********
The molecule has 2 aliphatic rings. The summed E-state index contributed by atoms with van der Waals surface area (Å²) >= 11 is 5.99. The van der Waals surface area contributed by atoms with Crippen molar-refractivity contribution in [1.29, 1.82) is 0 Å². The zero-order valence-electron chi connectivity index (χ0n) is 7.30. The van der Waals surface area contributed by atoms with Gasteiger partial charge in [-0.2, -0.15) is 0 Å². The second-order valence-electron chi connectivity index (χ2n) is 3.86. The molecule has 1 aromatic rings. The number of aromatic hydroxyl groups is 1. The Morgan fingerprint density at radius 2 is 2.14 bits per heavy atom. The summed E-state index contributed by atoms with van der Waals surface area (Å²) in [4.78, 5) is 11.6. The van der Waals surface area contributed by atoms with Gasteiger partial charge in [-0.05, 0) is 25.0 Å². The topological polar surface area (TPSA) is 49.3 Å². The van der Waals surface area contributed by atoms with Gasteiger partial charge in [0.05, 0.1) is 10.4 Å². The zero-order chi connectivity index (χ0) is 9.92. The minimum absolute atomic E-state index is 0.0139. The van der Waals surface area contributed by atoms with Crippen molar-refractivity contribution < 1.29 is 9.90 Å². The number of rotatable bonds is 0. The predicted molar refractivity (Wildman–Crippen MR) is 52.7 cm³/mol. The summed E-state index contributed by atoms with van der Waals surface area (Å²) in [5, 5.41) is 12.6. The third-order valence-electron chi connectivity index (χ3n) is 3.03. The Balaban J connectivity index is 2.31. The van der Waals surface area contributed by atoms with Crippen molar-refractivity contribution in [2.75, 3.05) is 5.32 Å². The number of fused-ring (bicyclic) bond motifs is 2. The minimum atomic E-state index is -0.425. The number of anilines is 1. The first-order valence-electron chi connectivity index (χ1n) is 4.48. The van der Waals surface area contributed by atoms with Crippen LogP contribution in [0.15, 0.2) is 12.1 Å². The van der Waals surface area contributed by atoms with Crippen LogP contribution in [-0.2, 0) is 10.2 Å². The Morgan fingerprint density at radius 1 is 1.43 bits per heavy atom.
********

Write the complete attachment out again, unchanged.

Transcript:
The molecule has 2 aliphatic rings. The summed E-state index contributed by atoms with van der Waals surface area (Å²) >= 11 is 5.99. The van der Waals surface area contributed by atoms with Crippen molar-refractivity contribution in [1.29, 1.82) is 0 Å². The zero-order valence-electron chi connectivity index (χ0n) is 7.30. The van der Waals surface area contributed by atoms with Gasteiger partial charge in [-0.2, -0.15) is 0 Å². The second-order valence-electron chi connectivity index (χ2n) is 3.86. The molecule has 1 aromatic rings. The number of aromatic hydroxyl groups is 1. The Morgan fingerprint density at radius 2 is 2.14 bits per heavy atom. The summed E-state index contributed by atoms with van der Waals surface area (Å²) in [4.78, 5) is 11.6. The van der Waals surface area contributed by atoms with Gasteiger partial charge in [-0.05, 0) is 25.0 Å². The topological polar surface area (TPSA) is 49.3 Å². The van der Waals surface area contributed by atoms with Gasteiger partial charge in [0.05, 0.1) is 10.4 Å². The zero-order chi connectivity index (χ0) is 9.92. The minimum absolute atomic E-state index is 0.0139. The van der Waals surface area contributed by atoms with Crippen molar-refractivity contribution < 1.29 is 9.90 Å². The number of rotatable bonds is 0. The predicted molar refractivity (Wildman–Crippen MR) is 52.7 cm³/mol. The summed E-state index contributed by atoms with van der Waals surface area (Å²) in [5, 5.41) is 12.6. The third-order valence-electron chi connectivity index (χ3n) is 3.03. The Balaban J connectivity index is 2.31. The van der Waals surface area contributed by atoms with Crippen molar-refractivity contribution in [2.75, 3.05) is 5.32 Å². The number of fused-ring (bicyclic) bond motifs is 2. The minimum atomic E-state index is -0.425. The number of anilines is 1. The first-order valence-electron chi connectivity index (χ1n) is 4.48. The van der Waals surface area contributed by atoms with Crippen LogP contribution in [0.15, 0.2) is 12.1 Å². The van der Waals surface area contributed by atoms with Crippen LogP contribution in [-0.2, 0) is 10.2 Å². The Morgan fingerprint density at radius 1 is 1.43 bits per heavy atom.